You can download OpenStreet maps of Ireland for your GPS from the following sites:


The Rough Guide to Ireland - Published by Rough Guides ISBN 1-85828-128-8 A very useful guide to all things in Ireland.


Finding a shop open till late is not much of a problem in Ireland. They seem to have long opening hours and seem to be open most of Sunday. Most petrol stations have a small shop or supermarket attached.


Larnrod EireannWe used the Irish rail service several times back in 2004 to transport our bikes without any problems, however on our recent tour in Ireland in 2016 we were hoping to use the trains again to get us from Dublin to Galway. Iarnród Éireann are now using updated multiple unit style trains without guards vans. These new units have only spaces for 2 bikes and you cannot turn up to the station expecting to get your bike on the train, you have to book them in advance online. Due to having to book the bike places online we found it impossible to find a two bike spaces for the days we wanted in August. We did consider the buses but as it was peak season we thought it would be too busy so decided to hire a van to take us and our bikes to Galway.

Drogheda 1
Photo by Milepost98

There are also some regulations on the times that you can take bikes and there may be some trains that you can not use, you will need to contact Iarnród Éireann (Irish Railways) for more details and up to date information. If you know which dates you are traveling it is also best to check for engineering works in advance, as we got caught out hoping to travel from Rosslair to Kilarney and found when we got to Rosslair that they were replacing the bridge at Cahir and thus had to travel via Dublin!


Bus EireannYou can also take your bikes on most of the buses in Ireland. However it is up to discretion of the driver as to whether your bikes are carried, as it depends on the available luggage space. We would suggest that you make the bikes as small as possible by lowering the seats and handlebars and removing the front wheels to make it easier to get the bikes in the bus luggage compartments. There is normally an extra charge for the carriage of bikes. If you are on a long journey with several changes of bus, you may be OK on the first leg but may have problems with later connections in getting roomfor your bikes. Having said that we had no problems on our journey to Kilarney from Wexford where we had to change buses at Waterford and Cork. For more information on the Irish buses look here.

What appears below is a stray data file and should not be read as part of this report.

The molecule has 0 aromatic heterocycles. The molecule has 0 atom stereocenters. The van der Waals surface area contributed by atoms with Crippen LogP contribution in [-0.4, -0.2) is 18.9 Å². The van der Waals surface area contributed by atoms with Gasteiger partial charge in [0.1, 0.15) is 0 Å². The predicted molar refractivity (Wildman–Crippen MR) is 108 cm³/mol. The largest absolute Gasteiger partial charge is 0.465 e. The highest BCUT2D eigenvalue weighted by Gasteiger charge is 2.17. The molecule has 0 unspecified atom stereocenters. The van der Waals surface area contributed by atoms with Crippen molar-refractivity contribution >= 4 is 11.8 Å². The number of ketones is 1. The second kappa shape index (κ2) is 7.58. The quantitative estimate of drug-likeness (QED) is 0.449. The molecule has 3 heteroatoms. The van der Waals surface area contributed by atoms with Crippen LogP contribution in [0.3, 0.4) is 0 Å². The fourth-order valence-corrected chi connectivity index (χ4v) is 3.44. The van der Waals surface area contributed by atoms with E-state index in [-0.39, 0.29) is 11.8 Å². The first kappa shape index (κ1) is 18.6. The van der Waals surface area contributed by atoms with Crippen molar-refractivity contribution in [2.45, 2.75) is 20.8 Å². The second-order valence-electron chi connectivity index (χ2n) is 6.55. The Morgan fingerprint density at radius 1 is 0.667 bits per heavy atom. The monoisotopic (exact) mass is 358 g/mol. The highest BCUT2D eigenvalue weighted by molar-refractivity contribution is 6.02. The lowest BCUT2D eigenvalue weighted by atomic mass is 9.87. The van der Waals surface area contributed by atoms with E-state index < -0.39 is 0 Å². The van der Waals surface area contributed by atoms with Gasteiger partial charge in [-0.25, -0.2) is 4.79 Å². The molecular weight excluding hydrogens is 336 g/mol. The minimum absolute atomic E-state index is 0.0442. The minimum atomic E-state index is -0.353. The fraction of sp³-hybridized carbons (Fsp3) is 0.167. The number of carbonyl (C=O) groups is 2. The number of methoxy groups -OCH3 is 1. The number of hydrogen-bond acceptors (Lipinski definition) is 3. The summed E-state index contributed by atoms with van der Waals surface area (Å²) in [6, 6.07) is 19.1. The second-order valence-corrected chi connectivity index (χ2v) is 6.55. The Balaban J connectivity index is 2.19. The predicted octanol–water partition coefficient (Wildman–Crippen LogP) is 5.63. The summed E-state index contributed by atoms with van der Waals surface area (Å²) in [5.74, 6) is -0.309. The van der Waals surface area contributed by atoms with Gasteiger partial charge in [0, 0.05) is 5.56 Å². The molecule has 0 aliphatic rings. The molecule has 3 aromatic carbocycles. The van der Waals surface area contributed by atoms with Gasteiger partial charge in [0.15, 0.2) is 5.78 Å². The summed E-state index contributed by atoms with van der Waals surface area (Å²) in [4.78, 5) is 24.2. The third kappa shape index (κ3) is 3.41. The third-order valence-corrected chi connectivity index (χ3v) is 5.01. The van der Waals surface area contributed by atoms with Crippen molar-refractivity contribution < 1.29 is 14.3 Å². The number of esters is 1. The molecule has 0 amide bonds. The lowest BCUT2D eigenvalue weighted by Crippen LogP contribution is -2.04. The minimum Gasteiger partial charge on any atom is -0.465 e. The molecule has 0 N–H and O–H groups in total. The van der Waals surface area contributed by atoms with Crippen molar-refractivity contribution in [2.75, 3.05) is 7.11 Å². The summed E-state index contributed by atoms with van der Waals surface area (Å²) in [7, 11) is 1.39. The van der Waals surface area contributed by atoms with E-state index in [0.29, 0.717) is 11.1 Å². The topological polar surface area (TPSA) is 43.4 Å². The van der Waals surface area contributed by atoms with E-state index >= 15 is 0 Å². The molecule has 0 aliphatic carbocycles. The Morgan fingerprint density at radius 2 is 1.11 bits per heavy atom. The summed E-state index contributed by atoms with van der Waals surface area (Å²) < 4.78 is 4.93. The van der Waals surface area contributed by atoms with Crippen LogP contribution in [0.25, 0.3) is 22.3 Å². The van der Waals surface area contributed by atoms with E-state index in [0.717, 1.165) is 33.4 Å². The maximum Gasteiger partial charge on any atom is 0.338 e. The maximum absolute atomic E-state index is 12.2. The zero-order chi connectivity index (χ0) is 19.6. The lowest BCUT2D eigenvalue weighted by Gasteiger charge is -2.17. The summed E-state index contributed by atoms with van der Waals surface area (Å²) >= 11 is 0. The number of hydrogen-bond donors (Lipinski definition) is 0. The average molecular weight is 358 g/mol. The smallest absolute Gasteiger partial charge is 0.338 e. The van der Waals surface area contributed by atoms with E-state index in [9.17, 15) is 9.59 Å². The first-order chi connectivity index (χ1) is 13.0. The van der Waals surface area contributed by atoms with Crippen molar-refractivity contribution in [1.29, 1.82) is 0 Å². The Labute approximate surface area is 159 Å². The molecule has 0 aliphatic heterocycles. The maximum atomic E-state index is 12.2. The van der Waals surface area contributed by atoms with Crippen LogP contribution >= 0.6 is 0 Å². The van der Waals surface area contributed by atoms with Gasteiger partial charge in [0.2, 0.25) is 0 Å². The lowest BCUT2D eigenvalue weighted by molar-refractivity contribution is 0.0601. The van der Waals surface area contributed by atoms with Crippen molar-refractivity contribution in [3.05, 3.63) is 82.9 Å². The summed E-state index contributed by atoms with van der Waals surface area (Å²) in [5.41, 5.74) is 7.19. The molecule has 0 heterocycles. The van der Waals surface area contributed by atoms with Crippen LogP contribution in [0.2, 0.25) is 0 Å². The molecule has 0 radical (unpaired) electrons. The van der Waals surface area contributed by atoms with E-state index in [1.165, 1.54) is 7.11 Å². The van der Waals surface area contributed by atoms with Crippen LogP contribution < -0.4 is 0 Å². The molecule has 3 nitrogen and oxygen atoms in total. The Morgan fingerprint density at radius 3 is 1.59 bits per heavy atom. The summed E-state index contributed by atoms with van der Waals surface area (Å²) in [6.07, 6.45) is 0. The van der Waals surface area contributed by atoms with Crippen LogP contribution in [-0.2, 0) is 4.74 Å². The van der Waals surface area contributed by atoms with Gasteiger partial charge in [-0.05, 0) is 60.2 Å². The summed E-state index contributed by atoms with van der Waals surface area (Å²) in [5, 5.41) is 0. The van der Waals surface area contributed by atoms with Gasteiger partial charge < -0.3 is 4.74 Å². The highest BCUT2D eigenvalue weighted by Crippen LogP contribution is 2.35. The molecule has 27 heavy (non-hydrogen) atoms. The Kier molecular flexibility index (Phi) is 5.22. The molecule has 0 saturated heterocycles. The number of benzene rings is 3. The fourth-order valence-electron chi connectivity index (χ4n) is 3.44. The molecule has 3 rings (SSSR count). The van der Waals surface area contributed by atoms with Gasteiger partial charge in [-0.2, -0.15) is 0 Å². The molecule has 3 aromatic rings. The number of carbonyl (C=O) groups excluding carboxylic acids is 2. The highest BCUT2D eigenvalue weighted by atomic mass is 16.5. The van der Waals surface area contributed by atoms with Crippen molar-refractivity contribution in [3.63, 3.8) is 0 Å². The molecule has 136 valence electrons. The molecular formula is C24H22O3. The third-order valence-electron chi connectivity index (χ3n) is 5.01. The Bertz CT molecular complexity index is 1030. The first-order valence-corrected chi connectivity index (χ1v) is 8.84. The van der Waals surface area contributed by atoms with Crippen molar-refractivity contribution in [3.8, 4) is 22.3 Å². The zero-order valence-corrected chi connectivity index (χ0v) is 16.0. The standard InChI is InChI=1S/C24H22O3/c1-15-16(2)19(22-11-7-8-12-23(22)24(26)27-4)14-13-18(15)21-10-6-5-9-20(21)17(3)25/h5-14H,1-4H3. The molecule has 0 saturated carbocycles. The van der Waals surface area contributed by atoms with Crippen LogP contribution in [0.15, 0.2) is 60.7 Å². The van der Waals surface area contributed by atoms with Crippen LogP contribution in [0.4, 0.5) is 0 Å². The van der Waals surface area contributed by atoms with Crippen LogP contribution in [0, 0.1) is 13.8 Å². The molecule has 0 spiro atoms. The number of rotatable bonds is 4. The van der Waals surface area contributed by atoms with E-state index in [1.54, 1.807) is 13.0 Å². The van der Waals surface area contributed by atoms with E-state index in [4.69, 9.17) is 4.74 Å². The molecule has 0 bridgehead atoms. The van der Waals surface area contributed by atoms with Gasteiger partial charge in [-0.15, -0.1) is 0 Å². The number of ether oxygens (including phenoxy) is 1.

Irish Bus

Things to watch out for & note

  1. The roads in the more remote areas can be narrow and in the more tourist areas such as the Kerry peninsular quite busy in the summer months.
  2. The surfaces of a lot of Ireland’s roads are often quite poor in places and care needs to taken to avoid the lumps,bumps and potholes.
  3. Irish sign posting as mentioned above can be a bit of a hit and miss affair with some of them missing therefore a good map is advised.

Getting to Ireland from the UK

There are numerous ways to get to Ireland either by Ferry or plane, it very much depends on where in Ireland you wish to go. Here are a few links that might help you.

  • Aerlingus - Flights to Dublin, Cork & Shannon.
  • Aerarann - Flights to Cork from Birmingham, Bristol, Edinburgh & Southampton, to Donegal from Glasgow, to Galway from Birmingham, Edinburgh, London & Manchester, to Kerry from Manchester, to Knock from Liverpool, to Waterford from London & Manchester.
  • Ryan Air - Flights to Shannon from Glasgow & London Stansted , to Knock, Kerry, Cork from London Stansted and flights to Dublin from most of the UK's regional airports.
  • Easyjet - Flights to Cork, Knock & Shannon from London Gatwick.

Contact Links

Tourist Information

There is a Tourist information Office in most of the major towns and cities. They have information on places of interest in there local area and sell Ordnance survey of Ireland maps of the area.

General Information

  • TravelLogIreland - John Walshe's site with his 'warts & all' travelogues of some of the cycling routes in Ireland. Well worth a visit if you are thinking of touring any of the cycling routes in Ireland.
  • - Information on budget accommodation in Ireland.
  • - Mannix point campsite.
  • Visit Ireland - Ireland Travel, Vacations, Tours, Hotels, and Car Rentals.
  • The Map shop, 15 High Street, Upton-upon-Severn, Worcs. WR8 0HJ England
    Tel: 01684-593146 Fax:01684-594559